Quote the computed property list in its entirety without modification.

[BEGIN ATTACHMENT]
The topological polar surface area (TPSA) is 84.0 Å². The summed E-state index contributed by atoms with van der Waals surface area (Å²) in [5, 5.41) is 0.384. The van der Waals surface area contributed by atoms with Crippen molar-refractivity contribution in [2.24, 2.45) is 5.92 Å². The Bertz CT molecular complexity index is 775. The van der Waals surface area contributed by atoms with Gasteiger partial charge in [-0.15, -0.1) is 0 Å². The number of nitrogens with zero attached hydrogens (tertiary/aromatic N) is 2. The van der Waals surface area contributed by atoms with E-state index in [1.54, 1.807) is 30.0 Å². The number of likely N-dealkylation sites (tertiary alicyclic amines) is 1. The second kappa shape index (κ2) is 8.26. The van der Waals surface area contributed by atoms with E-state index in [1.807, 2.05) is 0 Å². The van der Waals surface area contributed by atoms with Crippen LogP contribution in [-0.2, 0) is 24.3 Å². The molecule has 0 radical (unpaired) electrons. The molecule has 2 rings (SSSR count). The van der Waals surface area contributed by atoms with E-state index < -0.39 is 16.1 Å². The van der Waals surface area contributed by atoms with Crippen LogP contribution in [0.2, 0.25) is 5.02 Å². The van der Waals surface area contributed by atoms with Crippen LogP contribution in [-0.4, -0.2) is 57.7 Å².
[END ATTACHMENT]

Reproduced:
The topological polar surface area (TPSA) is 84.0 Å². The summed E-state index contributed by atoms with van der Waals surface area (Å²) in [5, 5.41) is 0.384. The van der Waals surface area contributed by atoms with Crippen molar-refractivity contribution in [2.24, 2.45) is 5.92 Å². The Bertz CT molecular complexity index is 775. The van der Waals surface area contributed by atoms with Gasteiger partial charge in [-0.15, -0.1) is 0 Å². The number of nitrogens with zero attached hydrogens (tertiary/aromatic N) is 2. The van der Waals surface area contributed by atoms with E-state index in [1.54, 1.807) is 30.0 Å². The number of likely N-dealkylation sites (tertiary alicyclic amines) is 1. The second kappa shape index (κ2) is 8.26. The van der Waals surface area contributed by atoms with E-state index in [1.807, 2.05) is 0 Å². The van der Waals surface area contributed by atoms with Crippen LogP contribution in [-0.2, 0) is 24.3 Å². The molecule has 0 radical (unpaired) electrons. The molecule has 2 rings (SSSR count). The van der Waals surface area contributed by atoms with E-state index < -0.39 is 16.1 Å². The van der Waals surface area contributed by atoms with Crippen LogP contribution in [0.2, 0.25) is 5.02 Å². The van der Waals surface area contributed by atoms with Crippen LogP contribution in [-0.4, -0.2) is 57.7 Å².